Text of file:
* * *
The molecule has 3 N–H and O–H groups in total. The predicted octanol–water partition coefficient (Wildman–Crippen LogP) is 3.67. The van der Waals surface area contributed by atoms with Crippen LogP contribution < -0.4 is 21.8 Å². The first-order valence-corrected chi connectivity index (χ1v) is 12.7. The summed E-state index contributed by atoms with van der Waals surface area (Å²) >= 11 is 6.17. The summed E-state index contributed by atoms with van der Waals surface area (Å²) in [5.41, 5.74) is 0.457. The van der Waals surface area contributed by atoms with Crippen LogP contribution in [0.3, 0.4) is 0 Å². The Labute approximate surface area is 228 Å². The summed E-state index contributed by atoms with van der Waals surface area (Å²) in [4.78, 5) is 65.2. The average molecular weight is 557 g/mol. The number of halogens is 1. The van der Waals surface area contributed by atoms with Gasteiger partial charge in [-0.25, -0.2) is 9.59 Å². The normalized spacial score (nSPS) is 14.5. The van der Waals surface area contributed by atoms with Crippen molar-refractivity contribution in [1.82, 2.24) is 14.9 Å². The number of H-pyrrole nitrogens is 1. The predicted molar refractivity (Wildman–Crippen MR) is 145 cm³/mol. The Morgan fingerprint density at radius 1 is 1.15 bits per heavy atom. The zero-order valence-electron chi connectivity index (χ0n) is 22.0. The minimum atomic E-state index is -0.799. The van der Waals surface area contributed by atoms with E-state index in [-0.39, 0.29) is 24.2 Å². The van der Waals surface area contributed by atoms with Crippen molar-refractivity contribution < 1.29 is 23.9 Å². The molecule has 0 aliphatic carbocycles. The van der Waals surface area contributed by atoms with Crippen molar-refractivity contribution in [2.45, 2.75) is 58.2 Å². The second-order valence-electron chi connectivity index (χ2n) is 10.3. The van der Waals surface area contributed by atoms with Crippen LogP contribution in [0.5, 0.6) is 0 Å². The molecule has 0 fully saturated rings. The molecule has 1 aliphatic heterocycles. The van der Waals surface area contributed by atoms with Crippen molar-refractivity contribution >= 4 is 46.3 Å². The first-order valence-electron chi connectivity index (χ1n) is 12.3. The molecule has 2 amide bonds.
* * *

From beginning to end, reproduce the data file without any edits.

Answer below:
The molecule has 3 N–H and O–H groups in total. The predicted octanol–water partition coefficient (Wildman–Crippen LogP) is 3.67. The van der Waals surface area contributed by atoms with Crippen LogP contribution < -0.4 is 21.8 Å². The first-order valence-corrected chi connectivity index (χ1v) is 12.7. The summed E-state index contributed by atoms with van der Waals surface area (Å²) >= 11 is 6.17. The summed E-state index contributed by atoms with van der Waals surface area (Å²) in [5.41, 5.74) is 0.457. The van der Waals surface area contributed by atoms with Crippen LogP contribution in [0.3, 0.4) is 0 Å². The Labute approximate surface area is 228 Å². The summed E-state index contributed by atoms with van der Waals surface area (Å²) in [4.78, 5) is 65.2. The average molecular weight is 557 g/mol. The number of halogens is 1. The van der Waals surface area contributed by atoms with Gasteiger partial charge in [-0.25, -0.2) is 9.59 Å². The normalized spacial score (nSPS) is 14.5. The van der Waals surface area contributed by atoms with Crippen molar-refractivity contribution in [1.82, 2.24) is 14.9 Å². The number of H-pyrrole nitrogens is 1. The predicted molar refractivity (Wildman–Crippen MR) is 145 cm³/mol. The Morgan fingerprint density at radius 1 is 1.15 bits per heavy atom. The zero-order valence-electron chi connectivity index (χ0n) is 22.0. The minimum atomic E-state index is -0.799. The van der Waals surface area contributed by atoms with E-state index in [-0.39, 0.29) is 24.2 Å². The van der Waals surface area contributed by atoms with Crippen molar-refractivity contribution < 1.29 is 23.9 Å². The molecule has 0 aliphatic carbocycles. The van der Waals surface area contributed by atoms with Crippen molar-refractivity contribution in [2.45, 2.75) is 58.2 Å². The second-order valence-electron chi connectivity index (χ2n) is 10.3. The van der Waals surface area contributed by atoms with Crippen LogP contribution in [0.5, 0.6) is 0 Å². The molecule has 0 fully saturated rings. The molecule has 1 aliphatic heterocycles. The van der Waals surface area contributed by atoms with Crippen molar-refractivity contribution >= 4 is 46.3 Å². The first-order valence-electron chi connectivity index (χ1n) is 12.3. The molecule has 2 amide bonds.